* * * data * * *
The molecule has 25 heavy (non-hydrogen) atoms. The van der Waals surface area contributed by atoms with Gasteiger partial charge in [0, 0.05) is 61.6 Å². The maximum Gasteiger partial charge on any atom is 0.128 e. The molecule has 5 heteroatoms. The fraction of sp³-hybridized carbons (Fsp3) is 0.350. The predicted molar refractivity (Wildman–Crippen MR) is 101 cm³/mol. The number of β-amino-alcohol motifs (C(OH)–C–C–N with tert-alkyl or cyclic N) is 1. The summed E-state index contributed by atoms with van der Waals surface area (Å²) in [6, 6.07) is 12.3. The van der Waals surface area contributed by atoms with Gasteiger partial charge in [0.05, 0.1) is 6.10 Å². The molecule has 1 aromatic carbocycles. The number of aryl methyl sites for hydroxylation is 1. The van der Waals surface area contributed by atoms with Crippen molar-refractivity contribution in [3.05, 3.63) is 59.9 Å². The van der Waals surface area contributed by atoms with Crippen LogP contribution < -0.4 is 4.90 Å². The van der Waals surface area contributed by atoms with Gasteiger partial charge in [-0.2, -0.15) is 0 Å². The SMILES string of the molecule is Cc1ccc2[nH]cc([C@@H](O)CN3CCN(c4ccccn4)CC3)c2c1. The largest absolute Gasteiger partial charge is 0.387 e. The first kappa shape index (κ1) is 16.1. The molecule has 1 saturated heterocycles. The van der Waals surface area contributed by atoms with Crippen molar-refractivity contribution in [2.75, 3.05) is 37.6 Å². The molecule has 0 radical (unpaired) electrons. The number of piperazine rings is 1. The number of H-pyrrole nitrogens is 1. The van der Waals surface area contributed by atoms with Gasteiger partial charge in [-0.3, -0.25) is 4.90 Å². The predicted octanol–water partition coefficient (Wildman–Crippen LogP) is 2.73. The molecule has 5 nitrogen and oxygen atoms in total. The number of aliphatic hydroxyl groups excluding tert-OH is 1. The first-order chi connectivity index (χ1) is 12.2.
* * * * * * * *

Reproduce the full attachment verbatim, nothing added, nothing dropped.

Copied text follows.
The molecule has 25 heavy (non-hydrogen) atoms. The van der Waals surface area contributed by atoms with Gasteiger partial charge in [0, 0.05) is 61.6 Å². The maximum Gasteiger partial charge on any atom is 0.128 e. The molecule has 5 heteroatoms. The fraction of sp³-hybridized carbons (Fsp3) is 0.350. The predicted molar refractivity (Wildman–Crippen MR) is 101 cm³/mol. The number of β-amino-alcohol motifs (C(OH)–C–C–N with tert-alkyl or cyclic N) is 1. The summed E-state index contributed by atoms with van der Waals surface area (Å²) in [6, 6.07) is 12.3. The van der Waals surface area contributed by atoms with Gasteiger partial charge in [0.05, 0.1) is 6.10 Å². The molecule has 1 aromatic carbocycles. The number of aryl methyl sites for hydroxylation is 1. The van der Waals surface area contributed by atoms with Crippen molar-refractivity contribution in [3.05, 3.63) is 59.9 Å². The van der Waals surface area contributed by atoms with Crippen LogP contribution < -0.4 is 4.90 Å². The van der Waals surface area contributed by atoms with Gasteiger partial charge in [-0.2, -0.15) is 0 Å². The SMILES string of the molecule is Cc1ccc2[nH]cc([C@@H](O)CN3CCN(c4ccccn4)CC3)c2c1. The largest absolute Gasteiger partial charge is 0.387 e. The first kappa shape index (κ1) is 16.1. The molecule has 1 saturated heterocycles. The van der Waals surface area contributed by atoms with Crippen molar-refractivity contribution in [2.75, 3.05) is 37.6 Å². The molecule has 0 radical (unpaired) electrons. The number of piperazine rings is 1. The number of H-pyrrole nitrogens is 1. The van der Waals surface area contributed by atoms with Gasteiger partial charge in [-0.3, -0.25) is 4.90 Å². The predicted octanol–water partition coefficient (Wildman–Crippen LogP) is 2.73. The molecule has 5 nitrogen and oxygen atoms in total. The number of aliphatic hydroxyl groups excluding tert-OH is 1. The first-order chi connectivity index (χ1) is 12.2.